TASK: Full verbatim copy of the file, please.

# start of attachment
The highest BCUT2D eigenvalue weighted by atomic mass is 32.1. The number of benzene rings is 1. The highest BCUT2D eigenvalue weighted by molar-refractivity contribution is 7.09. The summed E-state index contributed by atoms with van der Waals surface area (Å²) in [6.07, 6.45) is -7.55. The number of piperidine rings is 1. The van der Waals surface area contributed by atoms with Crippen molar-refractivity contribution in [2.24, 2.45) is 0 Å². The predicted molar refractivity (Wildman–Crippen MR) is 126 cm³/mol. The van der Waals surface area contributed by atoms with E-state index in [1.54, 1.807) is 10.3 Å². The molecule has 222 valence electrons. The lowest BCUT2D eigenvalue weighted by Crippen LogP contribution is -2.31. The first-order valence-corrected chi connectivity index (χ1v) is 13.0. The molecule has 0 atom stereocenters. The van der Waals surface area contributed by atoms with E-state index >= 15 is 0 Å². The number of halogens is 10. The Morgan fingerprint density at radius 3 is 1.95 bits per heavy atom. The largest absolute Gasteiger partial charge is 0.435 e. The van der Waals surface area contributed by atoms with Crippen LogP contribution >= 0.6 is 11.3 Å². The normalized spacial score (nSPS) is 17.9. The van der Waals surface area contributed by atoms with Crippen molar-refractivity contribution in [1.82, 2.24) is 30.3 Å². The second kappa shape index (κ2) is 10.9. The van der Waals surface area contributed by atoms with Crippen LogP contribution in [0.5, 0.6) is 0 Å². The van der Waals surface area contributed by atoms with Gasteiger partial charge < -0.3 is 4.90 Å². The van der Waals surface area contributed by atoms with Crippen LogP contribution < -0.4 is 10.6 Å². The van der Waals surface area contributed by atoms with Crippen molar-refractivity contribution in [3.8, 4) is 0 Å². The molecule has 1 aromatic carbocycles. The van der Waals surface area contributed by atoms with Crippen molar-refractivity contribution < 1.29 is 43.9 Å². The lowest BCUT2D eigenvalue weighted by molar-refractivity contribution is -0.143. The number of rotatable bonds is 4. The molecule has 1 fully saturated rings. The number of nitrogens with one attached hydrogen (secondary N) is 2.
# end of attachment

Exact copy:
The highest BCUT2D eigenvalue weighted by atomic mass is 32.1. The number of benzene rings is 1. The highest BCUT2D eigenvalue weighted by molar-refractivity contribution is 7.09. The summed E-state index contributed by atoms with van der Waals surface area (Å²) in [6.07, 6.45) is -7.55. The number of piperidine rings is 1. The van der Waals surface area contributed by atoms with Crippen molar-refractivity contribution in [2.24, 2.45) is 0 Å². The predicted molar refractivity (Wildman–Crippen MR) is 126 cm³/mol. The van der Waals surface area contributed by atoms with E-state index in [1.54, 1.807) is 10.3 Å². The molecule has 222 valence electrons. The lowest BCUT2D eigenvalue weighted by Crippen LogP contribution is -2.31. The first-order valence-corrected chi connectivity index (χ1v) is 13.0. The molecule has 0 atom stereocenters. The van der Waals surface area contributed by atoms with E-state index >= 15 is 0 Å². The number of halogens is 10. The Morgan fingerprint density at radius 3 is 1.95 bits per heavy atom. The largest absolute Gasteiger partial charge is 0.435 e. The van der Waals surface area contributed by atoms with Crippen LogP contribution >= 0.6 is 11.3 Å². The normalized spacial score (nSPS) is 17.9. The van der Waals surface area contributed by atoms with Crippen molar-refractivity contribution in [1.82, 2.24) is 30.3 Å². The second kappa shape index (κ2) is 10.9. The van der Waals surface area contributed by atoms with Crippen LogP contribution in [0.5, 0.6) is 0 Å². The van der Waals surface area contributed by atoms with Gasteiger partial charge < -0.3 is 4.90 Å². The van der Waals surface area contributed by atoms with Crippen LogP contribution < -0.4 is 10.6 Å². The van der Waals surface area contributed by atoms with Crippen molar-refractivity contribution in [3.8, 4) is 0 Å². The molecule has 1 aromatic carbocycles. The van der Waals surface area contributed by atoms with Crippen molar-refractivity contribution < 1.29 is 43.9 Å². The lowest BCUT2D eigenvalue weighted by molar-refractivity contribution is -0.143. The number of rotatable bonds is 4. The molecule has 1 fully saturated rings. The number of nitrogens with one attached hydrogen (secondary N) is 2.